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Crude oil futures edge lower on EIA data, pandemic concerns

November 23/2020

MOSCOW (MRC) -- Crude oil futures ticked lower during morning trade in Asia Nov. 19, after data from the Energy Information Administration showed a small build in US commercial crude inventories, and as concerns over the uninhibited progression of the coronavirus pandemic festered in the market, reported S&P Global.

At 10:26 am Singapore time (0226 GMT), ICE Brent January crude futures were down 9 cents/b (0.20%) from the Nov. 18 settle at USD44.25/b, while the NYMEX December light sweet crude contract was down 18 cents/b (0.43%) at USD41.64/b.

Both ICE Brent January contract and December WTI contract rose on Nov. 18 after Pfizer and BioNtech said that a final analysis of clinical-trial data showed that their vaccine was 95% effective, and that they would submit an application for US regulatory authorization in the coming days.

However, the uptrend in oil prices was stymied by Nov. 18 data from the EIA, which showed that, in the week ended Nov. 13, US commercial crude inventories rose 770,000 barrels to 489.48 million barrels and were now 6.4% above the five-year average.

EIA data was more bullish than the Nov. 17 data from the American Petroleum Institute, which had shown a 4.174 million-barrel build in crude inventories in the same week, while analysts surveyed by S&P Global Platts had expected crude stocks to rise by only 100,000 barrels.

EIA data was also indicative of unimproved fundamentals in downstream markets as it showed that US gasoline inventories rose 2.61 million barrels to 227.97 million barrels in the week ended Nov. 13, with weekly product supplied for gasoline, EIA's proxy for demand, sliding 500,000 b/d to 8.26 million b/d, the lowest since the week ended Jun. 12.

The one positive from the report was a 5.22 million-barrel draw in distillate inventories to 144.07 million barrels, with distillate demand climbing 170,000 b/d to 4.23 million b/d.

At 10:26 am Singapore time, the NYMEX December RBOB contract was trading 0.52 cent/gal (0.45%) lower than the Nov. 18 settle at USD1.1577/gal and the NYMEX December ULSD contract was up by 0.17 cent/gal (0.13%) at USD1.2657/gal.

Meanwhile, concerns over the coronavirus pandemic were exacerbated by media reports that New York City's public schools will close temporarily to stem the rise in COVID-19 infections, after the city recorded a seven-day average positive rate of 3%.

Market analysts lamented the unabated rise in infection numbers in major US cities could culminate in increased restrictions during the holiday season.

ANZ analysts said in a Nov. 19 note: "[A vaccine] approval can't come quickly enough for the oil market, with the outlook for demand darkening amid ever increasing restrictions. A survey by GasBuddy says that only 35% of Americans will be taking to the roads during the Thanksgiving holiday. This is down from 65% last year."

As MRC informed previously, global oil demand may have already peaked, according to BP's latest long-term energy outlook, as the COVID-19 pandemic kicks the world economy onto a weaker growth trajectory and accelerates the shift to cleaner fuels.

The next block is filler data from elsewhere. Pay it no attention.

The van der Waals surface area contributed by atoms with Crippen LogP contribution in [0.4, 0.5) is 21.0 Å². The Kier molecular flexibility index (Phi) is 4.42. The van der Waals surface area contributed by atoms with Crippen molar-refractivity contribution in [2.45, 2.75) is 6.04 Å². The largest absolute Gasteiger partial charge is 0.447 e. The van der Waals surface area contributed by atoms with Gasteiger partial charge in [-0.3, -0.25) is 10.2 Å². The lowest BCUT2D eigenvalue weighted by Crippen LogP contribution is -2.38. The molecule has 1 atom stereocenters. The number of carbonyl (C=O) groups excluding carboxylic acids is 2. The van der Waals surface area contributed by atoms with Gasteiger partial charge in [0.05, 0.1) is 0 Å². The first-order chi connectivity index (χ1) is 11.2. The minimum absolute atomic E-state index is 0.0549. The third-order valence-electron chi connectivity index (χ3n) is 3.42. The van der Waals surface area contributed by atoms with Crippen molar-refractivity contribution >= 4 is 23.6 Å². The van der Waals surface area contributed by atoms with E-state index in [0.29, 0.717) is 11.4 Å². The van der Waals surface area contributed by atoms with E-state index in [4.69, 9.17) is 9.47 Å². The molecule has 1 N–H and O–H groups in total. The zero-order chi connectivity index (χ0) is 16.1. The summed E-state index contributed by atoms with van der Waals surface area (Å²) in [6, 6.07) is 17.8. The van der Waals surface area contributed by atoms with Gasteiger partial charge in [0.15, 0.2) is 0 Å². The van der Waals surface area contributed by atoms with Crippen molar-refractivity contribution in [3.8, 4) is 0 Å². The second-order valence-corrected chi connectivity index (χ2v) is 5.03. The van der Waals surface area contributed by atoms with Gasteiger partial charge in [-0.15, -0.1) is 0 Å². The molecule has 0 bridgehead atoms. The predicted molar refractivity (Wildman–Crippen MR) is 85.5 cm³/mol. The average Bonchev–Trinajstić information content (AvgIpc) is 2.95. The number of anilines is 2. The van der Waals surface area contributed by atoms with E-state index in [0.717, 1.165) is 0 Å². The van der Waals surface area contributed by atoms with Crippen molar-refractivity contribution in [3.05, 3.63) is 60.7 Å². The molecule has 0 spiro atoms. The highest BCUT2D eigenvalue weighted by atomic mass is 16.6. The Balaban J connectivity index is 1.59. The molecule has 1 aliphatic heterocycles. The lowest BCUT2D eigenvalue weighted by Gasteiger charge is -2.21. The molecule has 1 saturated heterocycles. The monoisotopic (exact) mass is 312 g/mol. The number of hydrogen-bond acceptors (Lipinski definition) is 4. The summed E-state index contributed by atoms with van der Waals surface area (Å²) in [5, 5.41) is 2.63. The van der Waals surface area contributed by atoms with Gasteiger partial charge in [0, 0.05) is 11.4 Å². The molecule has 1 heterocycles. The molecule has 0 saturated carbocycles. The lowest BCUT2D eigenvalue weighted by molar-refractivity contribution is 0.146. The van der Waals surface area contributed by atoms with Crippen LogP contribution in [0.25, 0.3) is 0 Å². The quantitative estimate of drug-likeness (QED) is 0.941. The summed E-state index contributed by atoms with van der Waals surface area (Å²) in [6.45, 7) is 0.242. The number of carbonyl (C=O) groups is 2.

Earlier this year, BP said the deadly coronavirus outbreak could cut global oil demand growth by 40 per cent in 2020, putting pressure on Opec producers and Russia to curb supplies to keep prices in check.

And in September 2019, six world's major petrochemical companies in Flanders, Belgium, North Rhine-Westphalia, Germany, and the Netherlands (Trilateral Region) announced the creation of a consortium to jointly investigate how naphtha or gas steam crackers could be operated using renewable electricity instead of fossil fuels. The Cracker of the Future consortium, which includes BASF, Borealis, BP, LyondellBasell, SABIC and Total, aims to produce base chemicals while also significantly reducing carbon emissions. The companies agreed to invest in R&D and knowledge sharing as they assess the possibility of transitioning their base chemical production to renewable electricity.

Ethylene and propylene are feedstocks for producing polyethylene (PE) and polypropylene (PP).

According to MRC's ScanPlast report, Russia's estimated PE consumption totalled 1,594,510 tonnes in the first nine months of 2020, up by 1% year on year. Only high denstiy polyethylene (HDPE) shipments increased. At the same time, PP shipments to the Russian market reached 880,130 tonnes in the nine months of 2020 (calculated using the formula: production minus exports plus imports, excluding producers' inventories as of 1 January, 2020). Supply increased exclusively of PP random copolymer.
Author:Margaret Volkova
Tags:Asia, Europe, PP, PE, crude and gaz condensate, propylene, HDPE, ethylene, petrochemistry, Interchemgroup, Borealis, BP Plc, LyondellBasell, Sabic, Total Petrochemicals, Russia, USA.
Category:General News
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